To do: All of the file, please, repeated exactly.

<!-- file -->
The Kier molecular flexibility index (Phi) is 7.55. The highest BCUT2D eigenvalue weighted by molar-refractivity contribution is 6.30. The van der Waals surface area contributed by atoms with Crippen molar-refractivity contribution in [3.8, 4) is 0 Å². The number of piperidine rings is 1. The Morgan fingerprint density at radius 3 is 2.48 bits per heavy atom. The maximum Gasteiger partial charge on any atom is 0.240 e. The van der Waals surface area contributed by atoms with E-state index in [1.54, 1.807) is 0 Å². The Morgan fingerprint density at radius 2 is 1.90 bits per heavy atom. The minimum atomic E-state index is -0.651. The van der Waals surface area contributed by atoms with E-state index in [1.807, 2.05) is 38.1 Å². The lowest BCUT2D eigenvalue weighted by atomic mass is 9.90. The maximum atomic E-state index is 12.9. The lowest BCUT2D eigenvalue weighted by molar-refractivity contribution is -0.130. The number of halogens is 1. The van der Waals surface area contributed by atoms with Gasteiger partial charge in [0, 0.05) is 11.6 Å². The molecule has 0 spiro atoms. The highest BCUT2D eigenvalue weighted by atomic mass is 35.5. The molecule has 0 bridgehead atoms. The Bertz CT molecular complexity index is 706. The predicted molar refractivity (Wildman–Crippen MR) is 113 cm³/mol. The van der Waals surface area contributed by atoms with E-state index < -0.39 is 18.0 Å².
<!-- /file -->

The Kier molecular flexibility index (Phi) is 7.55. The highest BCUT2D eigenvalue weighted by molar-refractivity contribution is 6.30. The van der Waals surface area contributed by atoms with Crippen molar-refractivity contribution in [3.8, 4) is 0 Å². The number of piperidine rings is 1. The Morgan fingerprint density at radius 3 is 2.48 bits per heavy atom. The maximum Gasteiger partial charge on any atom is 0.240 e. The van der Waals surface area contributed by atoms with E-state index in [1.54, 1.807) is 0 Å². The Morgan fingerprint density at radius 2 is 1.90 bits per heavy atom. The minimum atomic E-state index is -0.651. The van der Waals surface area contributed by atoms with E-state index in [1.807, 2.05) is 38.1 Å². The lowest BCUT2D eigenvalue weighted by atomic mass is 9.90. The maximum atomic E-state index is 12.9. The lowest BCUT2D eigenvalue weighted by molar-refractivity contribution is -0.130. The number of halogens is 1. The van der Waals surface area contributed by atoms with Gasteiger partial charge in [0, 0.05) is 11.6 Å². The molecule has 0 spiro atoms. The highest BCUT2D eigenvalue weighted by atomic mass is 35.5. The molecule has 0 bridgehead atoms. The Bertz CT molecular complexity index is 706. The predicted molar refractivity (Wildman–Crippen MR) is 113 cm³/mol. The van der Waals surface area contributed by atoms with E-state index < -0.39 is 18.0 Å².